On Friday, December 9, 2016, data professionals from across Connecticut gathered at the Lyceum in Hartford to spend a day learning, networking, and honing their skills at the Connecticut Data Collaborative’s winter conference, Counting What Matters: Better Data for Better Policy in Connecticut. Thanks to CT-N, you can watch a broadcast of many of the day's sessions here.
The theme of the conference, Counting What Matters, taps into a growing concern that as a society, we have entered a post-truth era where data are disregarded and where despite compelling evidence, our political leaders may make policy that is not data-informed or evidence based.
Executive Director, Michelle Riordan-Nold, opened the conference with a call to action: who we count and how we count matters and it is more important than ever. We need to understand the strengths and limitations of data collection methodologies and ensure we’re all critical consumers of data.
To reach that goal, we opened the day with an update on our exciting public education initiative, the CTData Academy. Since the pilot initiative was announced at our June conference, CTData staff, including Data Engagement Specialist, Rachel Leventhal-Weiner, have been working to develop the Data Academy’s offerings, solicit feedback on the proposed sessions, and plan for the rollout at the beginning of 2017. The Data Academy offerings are focused on developing data literacy, growing data capacity and enabling all to use data more effectively. So far the offerings include:
- Data 101
- Data In Depth
- An expanded section of www.ctdata.org
- Data In Person
Our first Data in Person event, the monthly open data call, is happening on Tuesday, December 20th from 3-4pm and you may sign up here. Our initial program, Data 101, is scheduled for February 8, 2017. Details about signing up may be found here.
Attendees spent the morning with a packed schedule, first in panel sessions centered on Education Equity, Migration and New Developments at the Connecticut Data Collaborative. Attendees engaged with state agency leaders and scholars around new data initiatives and projects, including the State Department of Education’s EdSight platform, the Office of Early Childhood’s Integrated Data System and migration research in progress.
Back by popular demand, we held Ignite presentations, showcasing research across the state focused on “Counting What Matters” from the Department of Labor, the State’s Population Center, the Department of Children and Families, the Racial Profiling Prohibition Project and the Open Communities Alliance. The presentations covered a range of topics from employment metrics to housing data, survey data to administrative data, data challenges and successes. This engaging style has proved popular with conference-goers who enjoy hearing “sound bytes” of research in progress.
Before we broke for lunch, we convened a panel discussing regionalism and existing opportunities and challenges when constructing regional services and relationships.
The slate of afternoon offerings was just as exciting as the morning. After a delicious lunch (with thanks to the amazing folks at the Kitchen at Billings Forge), attendees chose from sessions about data-driven advocacy for racial justice, homelessness and our pilot of CTData Academy’s Data 101 session.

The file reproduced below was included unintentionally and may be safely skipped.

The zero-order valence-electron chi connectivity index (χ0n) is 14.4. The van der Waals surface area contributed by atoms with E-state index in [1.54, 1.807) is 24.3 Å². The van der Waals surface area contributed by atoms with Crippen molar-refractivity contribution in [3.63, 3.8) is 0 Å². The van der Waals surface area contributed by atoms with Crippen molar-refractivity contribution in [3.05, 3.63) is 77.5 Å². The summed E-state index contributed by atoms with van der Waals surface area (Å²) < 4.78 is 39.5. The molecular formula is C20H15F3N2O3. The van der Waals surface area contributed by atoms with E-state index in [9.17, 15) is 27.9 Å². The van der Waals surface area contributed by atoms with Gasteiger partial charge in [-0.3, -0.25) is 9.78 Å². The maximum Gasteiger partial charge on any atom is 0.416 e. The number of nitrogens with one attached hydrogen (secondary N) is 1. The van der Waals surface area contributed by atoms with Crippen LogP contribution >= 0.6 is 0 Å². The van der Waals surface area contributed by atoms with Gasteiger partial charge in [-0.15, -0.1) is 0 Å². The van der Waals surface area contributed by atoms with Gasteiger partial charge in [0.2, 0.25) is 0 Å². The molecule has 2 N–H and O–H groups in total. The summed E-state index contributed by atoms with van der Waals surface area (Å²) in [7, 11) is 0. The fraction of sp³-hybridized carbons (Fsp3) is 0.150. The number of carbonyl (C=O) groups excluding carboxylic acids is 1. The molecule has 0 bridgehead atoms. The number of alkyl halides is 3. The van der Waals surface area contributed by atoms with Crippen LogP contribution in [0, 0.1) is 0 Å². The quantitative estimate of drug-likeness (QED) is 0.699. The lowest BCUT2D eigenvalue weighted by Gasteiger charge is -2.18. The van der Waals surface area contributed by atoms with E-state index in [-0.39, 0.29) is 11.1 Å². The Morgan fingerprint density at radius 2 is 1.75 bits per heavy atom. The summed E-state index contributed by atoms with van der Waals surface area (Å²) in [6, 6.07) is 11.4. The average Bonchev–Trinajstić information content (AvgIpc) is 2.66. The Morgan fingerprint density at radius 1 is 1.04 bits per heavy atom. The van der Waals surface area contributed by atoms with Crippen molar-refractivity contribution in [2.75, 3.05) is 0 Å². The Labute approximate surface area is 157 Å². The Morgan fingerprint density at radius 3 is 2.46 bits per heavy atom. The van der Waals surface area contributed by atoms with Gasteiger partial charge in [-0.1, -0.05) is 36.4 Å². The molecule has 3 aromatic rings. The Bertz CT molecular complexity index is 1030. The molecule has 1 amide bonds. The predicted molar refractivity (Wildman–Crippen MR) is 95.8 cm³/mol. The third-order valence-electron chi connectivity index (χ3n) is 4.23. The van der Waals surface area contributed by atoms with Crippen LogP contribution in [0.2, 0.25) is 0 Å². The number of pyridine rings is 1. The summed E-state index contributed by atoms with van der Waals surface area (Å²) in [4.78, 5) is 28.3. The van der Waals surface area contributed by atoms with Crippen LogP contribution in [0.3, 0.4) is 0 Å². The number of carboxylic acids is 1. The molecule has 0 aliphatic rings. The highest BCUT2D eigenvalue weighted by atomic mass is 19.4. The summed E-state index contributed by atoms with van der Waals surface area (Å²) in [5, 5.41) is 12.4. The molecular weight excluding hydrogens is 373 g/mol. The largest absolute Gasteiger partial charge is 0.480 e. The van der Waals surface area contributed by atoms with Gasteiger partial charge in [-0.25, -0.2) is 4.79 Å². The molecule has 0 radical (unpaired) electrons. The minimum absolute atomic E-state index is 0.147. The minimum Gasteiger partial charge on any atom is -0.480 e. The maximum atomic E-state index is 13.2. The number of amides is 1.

The day ended with a keynote address from Dr. Jacob Hacker, Stanley Resor Professor of Political Science and Director of the Institution for Social and Policy Studies at Yale University. A regular media commentator and policy adviser, he is the author or co-author of five books, numerous journal articles, and a wide range of popular writings on American politics and public policy. His most recent book, written with Paul Pierson, is American Amnesia: How the War on Government Led Us to Forget What Made America Prosper—a New York Times Book Review Editor’s Choice just named a best business book of 2016 by the management magazine Strategy+Business.
Dr. Hacker offered his thoughts on data and research in his talk entitled, “How to Measure and Improve Well-Being - And Why That’s More Essential than Ever.” He emphasized that, “measures matter, what we measure matters, and we need to move beyond the aggregate.” He encouraged all of us to continue doing our work, it’s more essential than ever, and we must speak loudly about the importance of data. We are emboldened by his charge that data matters.
We have posted the slides and presentations to the conference page on our website, www.ctdata.org, and have links to the CTData Academy offerings. Please subscribe to our mailing list to receive information about upcoming conferences.
Thank you again to our panelists and presenters:
- Thomas Cooke, University of Connecticut
- Patrick Gibson, CT School Finance Project
- Ajit Gopalakrishnan, Connecticut State Department of Education
- Jennifer Johnson, Office of Early Childhood
- Bo Zhao, Senior Economist, New England Public Policy Center
- Stewart "Chip" Beckett, Glastonbury Town Council
- Representative Jonathan Steinberg, Representative of Westport
- Scott Gaul, Hartford Foundation for Public Giving
- Susan Smith, Department of Children and Families
- Lauren Ruth, Connecticut Voices for Children
- Izzi Greenberg, Moderator
- Beau Anderson, Data Analysis, Department of Housing
- Jackie Janosko, CT Coalition to End Homelessness
- Brian Roccapriore, CT Coalition to End Homelessness
- Dr. Jacob Hacker, Yale University
Thank you to our sponsors:
- Graustein Memorial Fund
- Hartford Foundation for Public Giving
- Connecticut Center for Advanced Technology, Inc.
- Prometheus Research